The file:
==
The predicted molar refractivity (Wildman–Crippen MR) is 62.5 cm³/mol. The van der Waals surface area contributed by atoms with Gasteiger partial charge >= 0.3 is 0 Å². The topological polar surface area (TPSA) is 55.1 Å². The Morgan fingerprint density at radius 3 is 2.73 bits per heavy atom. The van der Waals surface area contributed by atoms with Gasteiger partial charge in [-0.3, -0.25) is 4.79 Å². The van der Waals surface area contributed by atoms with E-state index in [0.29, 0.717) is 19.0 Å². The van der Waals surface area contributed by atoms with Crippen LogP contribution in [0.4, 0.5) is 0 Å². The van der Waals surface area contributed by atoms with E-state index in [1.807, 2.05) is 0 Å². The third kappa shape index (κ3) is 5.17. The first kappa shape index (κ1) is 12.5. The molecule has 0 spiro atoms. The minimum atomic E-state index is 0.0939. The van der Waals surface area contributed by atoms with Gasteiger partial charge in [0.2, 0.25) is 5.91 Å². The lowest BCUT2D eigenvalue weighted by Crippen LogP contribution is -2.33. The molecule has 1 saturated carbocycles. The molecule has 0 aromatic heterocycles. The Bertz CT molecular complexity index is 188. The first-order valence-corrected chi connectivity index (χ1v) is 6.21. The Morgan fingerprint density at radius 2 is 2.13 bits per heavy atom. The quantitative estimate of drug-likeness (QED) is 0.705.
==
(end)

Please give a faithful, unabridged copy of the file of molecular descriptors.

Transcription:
The predicted molar refractivity (Wildman–Crippen MR) is 62.5 cm³/mol. The van der Waals surface area contributed by atoms with Gasteiger partial charge >= 0.3 is 0 Å². The topological polar surface area (TPSA) is 55.1 Å². The Morgan fingerprint density at radius 3 is 2.73 bits per heavy atom. The van der Waals surface area contributed by atoms with Gasteiger partial charge in [-0.3, -0.25) is 4.79 Å². The van der Waals surface area contributed by atoms with E-state index in [0.29, 0.717) is 19.0 Å². The van der Waals surface area contributed by atoms with Crippen LogP contribution in [0.4, 0.5) is 0 Å². The van der Waals surface area contributed by atoms with E-state index in [1.807, 2.05) is 0 Å². The third kappa shape index (κ3) is 5.17. The first kappa shape index (κ1) is 12.5. The molecule has 0 spiro atoms. The minimum atomic E-state index is 0.0939. The van der Waals surface area contributed by atoms with Gasteiger partial charge in [0.2, 0.25) is 5.91 Å². The lowest BCUT2D eigenvalue weighted by Crippen LogP contribution is -2.33. The molecule has 1 saturated carbocycles. The molecule has 0 aromatic heterocycles. The Bertz CT molecular complexity index is 188. The first-order valence-corrected chi connectivity index (χ1v) is 6.21. The Morgan fingerprint density at radius 2 is 2.13 bits per heavy atom. The quantitative estimate of drug-likeness (QED) is 0.705.